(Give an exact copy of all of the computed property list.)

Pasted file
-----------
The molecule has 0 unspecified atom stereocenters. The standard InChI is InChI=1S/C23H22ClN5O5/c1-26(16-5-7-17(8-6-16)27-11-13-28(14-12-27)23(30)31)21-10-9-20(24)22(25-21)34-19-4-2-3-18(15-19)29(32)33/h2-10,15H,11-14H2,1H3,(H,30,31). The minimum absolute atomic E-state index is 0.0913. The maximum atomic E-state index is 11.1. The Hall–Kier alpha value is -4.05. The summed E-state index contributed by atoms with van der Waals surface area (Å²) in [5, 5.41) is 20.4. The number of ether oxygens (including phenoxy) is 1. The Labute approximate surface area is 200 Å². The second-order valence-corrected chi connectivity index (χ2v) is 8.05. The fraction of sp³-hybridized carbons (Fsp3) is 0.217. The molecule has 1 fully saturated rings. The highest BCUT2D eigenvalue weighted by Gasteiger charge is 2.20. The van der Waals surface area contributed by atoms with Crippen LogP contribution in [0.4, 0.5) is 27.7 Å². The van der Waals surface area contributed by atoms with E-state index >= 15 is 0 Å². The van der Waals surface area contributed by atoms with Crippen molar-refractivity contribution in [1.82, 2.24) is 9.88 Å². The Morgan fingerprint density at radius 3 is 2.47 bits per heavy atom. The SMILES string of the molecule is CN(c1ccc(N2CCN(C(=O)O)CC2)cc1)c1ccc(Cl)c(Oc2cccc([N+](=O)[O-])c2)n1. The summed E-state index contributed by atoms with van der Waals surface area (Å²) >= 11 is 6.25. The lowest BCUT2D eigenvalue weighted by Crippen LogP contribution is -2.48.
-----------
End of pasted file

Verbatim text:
The molecule has 0 unspecified atom stereocenters. The standard InChI is InChI=1S/C23H22ClN5O5/c1-26(16-5-7-17(8-6-16)27-11-13-28(14-12-27)23(30)31)21-10-9-20(24)22(25-21)34-19-4-2-3-18(15-19)29(32)33/h2-10,15H,11-14H2,1H3,(H,30,31). The minimum absolute atomic E-state index is 0.0913. The maximum atomic E-state index is 11.1. The Hall–Kier alpha value is -4.05. The summed E-state index contributed by atoms with van der Waals surface area (Å²) in [5, 5.41) is 20.4. The number of ether oxygens (including phenoxy) is 1. The Labute approximate surface area is 200 Å². The second-order valence-corrected chi connectivity index (χ2v) is 8.05. The fraction of sp³-hybridized carbons (Fsp3) is 0.217. The molecule has 1 fully saturated rings. The highest BCUT2D eigenvalue weighted by Gasteiger charge is 2.20. The van der Waals surface area contributed by atoms with Crippen LogP contribution in [0.4, 0.5) is 27.7 Å². The van der Waals surface area contributed by atoms with E-state index >= 15 is 0 Å². The van der Waals surface area contributed by atoms with Crippen molar-refractivity contribution in [1.82, 2.24) is 9.88 Å². The Morgan fingerprint density at radius 3 is 2.47 bits per heavy atom. The SMILES string of the molecule is CN(c1ccc(N2CCN(C(=O)O)CC2)cc1)c1ccc(Cl)c(Oc2cccc([N+](=O)[O-])c2)n1. The summed E-state index contributed by atoms with van der Waals surface area (Å²) >= 11 is 6.25. The lowest BCUT2D eigenvalue weighted by Crippen LogP contribution is -2.48.